Fake Foreclosures Using the Fannie Mae Name

  1. The central issue is not whether the homeowner owes a “servicer” any money. The central issue is whether the homeowner owes a creditor money.
Wall Street securities firms (Investment Banks) have many tricks by which they make fictitious claims appear to come alive. It is like those movies in which animated characters join the “Real-Life” figures. We accept this because we are there to be entertained, and we do not concern ourselves that neither animated characters nor the “real-life” characters are, in fact, real. They are imaginary, and we watch them to be entertained. And to be entertained, we must accept the story and characters as true.
Securitization and foreclosure are the same. The animated characters are those “mortgage-backed securities,” and the “real-life” characters are either fictional names of nonexistent entities or fictional use of names of business entities that technically exist but have no business interests in creating to a claim to collect money from anyone.
But in this case, the ticket price is always in six or seven figures. The homeowner may eventually lose the house to a non-creditor party, or the investors will lose their money by buying certificates that convey no interest in any loans. But this does not stop Wall Street intermediaries and sham conduits from being named by ignorant lawyers as being the parties on whose behalf a foreclosure is initiated.
One of the favorite tools used to force the sale of homesteads strictly for profit and not to pay off any debt is invoking the name “FANNIE MAE.”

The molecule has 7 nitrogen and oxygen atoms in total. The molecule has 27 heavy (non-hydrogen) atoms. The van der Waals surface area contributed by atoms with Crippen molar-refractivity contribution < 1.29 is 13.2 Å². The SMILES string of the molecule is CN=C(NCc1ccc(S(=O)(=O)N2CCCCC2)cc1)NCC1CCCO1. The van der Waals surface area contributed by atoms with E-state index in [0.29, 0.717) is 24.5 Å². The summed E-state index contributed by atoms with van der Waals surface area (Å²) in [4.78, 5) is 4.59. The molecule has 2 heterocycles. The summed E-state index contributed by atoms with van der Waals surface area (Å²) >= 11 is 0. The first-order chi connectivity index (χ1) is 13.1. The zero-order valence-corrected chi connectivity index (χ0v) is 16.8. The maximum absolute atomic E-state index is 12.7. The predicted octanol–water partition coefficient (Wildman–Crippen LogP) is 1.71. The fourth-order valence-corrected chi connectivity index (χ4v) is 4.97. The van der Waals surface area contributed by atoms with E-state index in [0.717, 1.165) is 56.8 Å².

So here is my answer to most questions involving the foreclosures in which FANNIE is used as a foil either directly or indirectly.
As for Fannie Mae, I think you might be oversimplifying the situation.
  1. I totally agree that if FNMA is not the creditor — either on its own behalf or on behalf of a legally existing trust as Master Trustee, then any records of FNMA or anyone claiming to enforce a claim for money on behalf of FNMA is irrelevant, and even potentially subject to sanctions.
  2. To know whether FNMA is a creditor, a lawyer purportedly representing FNMA must be willing to assert that status based upon a declaration or confirmation from FNMA that the subject homeowner owes FNMA money.
    1. This is one of the places where procedural tricks take the place of substantive allegations or arguments.
    2. The issue under the rules of evidence is whether the declaration from FNMA is truthful, and perhaps just as important whether an officer of FNMA gave such a declaration. This highlights how the banks weaponize the rules of procedure. The outlook is cloudy.
      1. If you do not stay razor sharped focussed on the central issue, you will get (a) an acknowledgment or declaration from a person (probably a contract worker) singing on behalf of a “servicer” (whose function as a servicer is not supported by any evidence) who claims representative rights for litigating on behalf of FNMA.